Fantasia Review

Historically defiant and well animated, Fantasia has within its roots a variable case for bringing Disney back to the forefront it never even left. The flagging popularity of Mickey Mouse throughout the 1930s had seen a dependency on princesses and evil witches. Fantasy elements that played up strongly and are still utilised to this day. “The designs, pictures and stories that music inspired,” Deems Taylor says. He is the narrator and orchestral lead, but also the great explainer of what Fantasia is and what it tries to achieve. It is an apparent chase of music and the visualisation that comes with it. What an audience as an individual believes to see as they listen to albums or conducted pieces, Fantasia hopes to interpret these in pictures.

It is a bold and noble opportunity to bring music to the world of animation, as if the two weren’t already working together. What Fantasia manages though is a collaboration of music and meaning. From the slight visual flair of lighting changing to the pitch of the music to the actual animated segments that have the tracks underscoring them, Fantasia is a marvellous, innovative piece. An interest in classical music certainly helps. But that is the tremendous aspect of movies that would later be established. Long after Fantasia, the unity of classical music and feature films was founded a bit more firmly. Fantasia is the leap in the right direction as it shows a shadowed orchestra, a clear pioneer of understanding music in film, not just using it.

Nowhere is that clearer than when the animation comes to life alongside the orchestra. Fantasia is a purely visual experience and a fascinating one at that. That confidence in switching the tone of the feature or the pace of the song is an indispensable asset founded on quality and confidence. Fantasia has much of that and rightly so. Leaves falling, wave-like hills rolling by, it is all in time with the music and creates an unreasonable level of quality. It is maddeningly good at times. The Sorcerer’s Apprentice segment with Mickey Mouse is undeniably eventful, a real classic for the screen. Seeing it in full is superb. The animation flourishes with genuine effectiveness and the music crashes into it with a stronger understanding of the backdrop and characterisations of a cocky sorcerer trying to get out of doing his job.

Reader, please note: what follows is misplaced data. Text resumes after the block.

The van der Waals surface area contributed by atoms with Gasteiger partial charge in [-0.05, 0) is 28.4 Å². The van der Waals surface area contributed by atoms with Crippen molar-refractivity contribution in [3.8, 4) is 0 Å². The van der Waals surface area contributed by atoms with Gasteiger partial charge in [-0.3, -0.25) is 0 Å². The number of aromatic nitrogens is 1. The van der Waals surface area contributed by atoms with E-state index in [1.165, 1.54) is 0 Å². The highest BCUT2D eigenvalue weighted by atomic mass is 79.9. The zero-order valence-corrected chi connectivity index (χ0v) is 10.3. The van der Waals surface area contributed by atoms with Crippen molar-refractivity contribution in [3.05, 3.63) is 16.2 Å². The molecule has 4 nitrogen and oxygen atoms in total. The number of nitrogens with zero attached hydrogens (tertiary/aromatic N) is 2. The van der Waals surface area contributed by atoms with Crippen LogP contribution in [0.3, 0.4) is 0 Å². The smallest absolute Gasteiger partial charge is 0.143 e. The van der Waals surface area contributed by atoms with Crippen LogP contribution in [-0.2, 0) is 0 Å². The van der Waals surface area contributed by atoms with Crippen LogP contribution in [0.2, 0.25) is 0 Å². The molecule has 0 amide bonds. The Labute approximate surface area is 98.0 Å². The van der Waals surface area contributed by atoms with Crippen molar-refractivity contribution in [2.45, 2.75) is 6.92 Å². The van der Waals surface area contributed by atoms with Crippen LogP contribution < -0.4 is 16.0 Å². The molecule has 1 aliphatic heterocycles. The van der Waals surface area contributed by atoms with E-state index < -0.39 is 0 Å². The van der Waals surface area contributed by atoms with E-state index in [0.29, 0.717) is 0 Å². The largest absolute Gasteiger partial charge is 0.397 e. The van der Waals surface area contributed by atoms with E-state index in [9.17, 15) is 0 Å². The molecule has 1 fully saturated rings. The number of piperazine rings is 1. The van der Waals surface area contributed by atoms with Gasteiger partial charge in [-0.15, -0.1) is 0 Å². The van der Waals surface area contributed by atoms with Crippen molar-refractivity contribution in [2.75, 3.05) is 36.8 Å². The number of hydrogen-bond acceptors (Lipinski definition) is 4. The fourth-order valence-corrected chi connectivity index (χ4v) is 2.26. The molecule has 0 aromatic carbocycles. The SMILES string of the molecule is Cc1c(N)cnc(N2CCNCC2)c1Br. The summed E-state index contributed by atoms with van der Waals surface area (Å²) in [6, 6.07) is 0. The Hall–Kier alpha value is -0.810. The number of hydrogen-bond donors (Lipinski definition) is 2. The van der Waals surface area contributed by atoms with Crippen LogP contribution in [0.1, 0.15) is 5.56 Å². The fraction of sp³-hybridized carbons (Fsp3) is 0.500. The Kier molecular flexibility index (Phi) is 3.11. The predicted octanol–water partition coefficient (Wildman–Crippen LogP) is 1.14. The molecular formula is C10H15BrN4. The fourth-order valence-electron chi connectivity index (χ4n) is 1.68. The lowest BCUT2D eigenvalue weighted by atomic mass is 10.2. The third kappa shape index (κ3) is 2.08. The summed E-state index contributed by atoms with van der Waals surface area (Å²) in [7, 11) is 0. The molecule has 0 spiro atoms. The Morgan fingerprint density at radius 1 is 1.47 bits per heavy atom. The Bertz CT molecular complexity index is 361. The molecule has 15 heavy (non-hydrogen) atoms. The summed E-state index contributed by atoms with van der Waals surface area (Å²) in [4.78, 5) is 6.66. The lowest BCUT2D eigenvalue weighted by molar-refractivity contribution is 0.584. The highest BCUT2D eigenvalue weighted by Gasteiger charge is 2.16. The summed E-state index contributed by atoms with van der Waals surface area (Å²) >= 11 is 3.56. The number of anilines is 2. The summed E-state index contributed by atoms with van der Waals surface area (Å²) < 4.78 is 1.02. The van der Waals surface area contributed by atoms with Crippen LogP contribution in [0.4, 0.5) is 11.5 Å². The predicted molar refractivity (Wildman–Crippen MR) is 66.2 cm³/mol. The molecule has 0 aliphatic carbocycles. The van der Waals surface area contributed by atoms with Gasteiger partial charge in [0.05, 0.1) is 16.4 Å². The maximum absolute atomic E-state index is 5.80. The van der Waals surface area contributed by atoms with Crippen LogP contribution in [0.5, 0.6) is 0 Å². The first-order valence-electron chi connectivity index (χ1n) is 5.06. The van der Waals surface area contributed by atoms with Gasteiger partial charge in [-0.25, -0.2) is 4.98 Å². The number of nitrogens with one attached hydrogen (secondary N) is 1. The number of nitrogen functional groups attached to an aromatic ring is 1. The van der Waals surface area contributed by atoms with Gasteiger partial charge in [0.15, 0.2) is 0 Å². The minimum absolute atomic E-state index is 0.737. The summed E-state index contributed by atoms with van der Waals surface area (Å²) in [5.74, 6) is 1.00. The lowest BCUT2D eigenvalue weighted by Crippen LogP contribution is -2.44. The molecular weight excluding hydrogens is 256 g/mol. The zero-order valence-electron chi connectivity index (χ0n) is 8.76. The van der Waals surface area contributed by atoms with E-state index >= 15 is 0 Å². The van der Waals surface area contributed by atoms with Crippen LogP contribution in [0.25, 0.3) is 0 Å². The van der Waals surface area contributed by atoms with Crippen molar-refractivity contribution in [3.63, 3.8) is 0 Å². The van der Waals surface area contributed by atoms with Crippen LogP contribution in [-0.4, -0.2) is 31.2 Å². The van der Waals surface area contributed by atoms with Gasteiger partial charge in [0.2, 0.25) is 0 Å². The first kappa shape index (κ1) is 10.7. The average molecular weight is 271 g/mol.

Somewhere within these shorter stories is a message of some description. There must be. Fantasia experiments with the power of music so strongly and credibly. It is the interaction of a directing ensemble with the music that often goes unrealised and unappreciated that makes Fantasia so strong. Disney identifies that just one aspect of film can make a huge difference. Music takes control here, and the effect of it is a series of shorts that rely on the timbre and tone of a musical cue. Engaging animation, memorable classics and a seamless blur of music, colour and quality are found throughout Fantasia, one of the most engaged and unique opportunities ever crafted by Disney.

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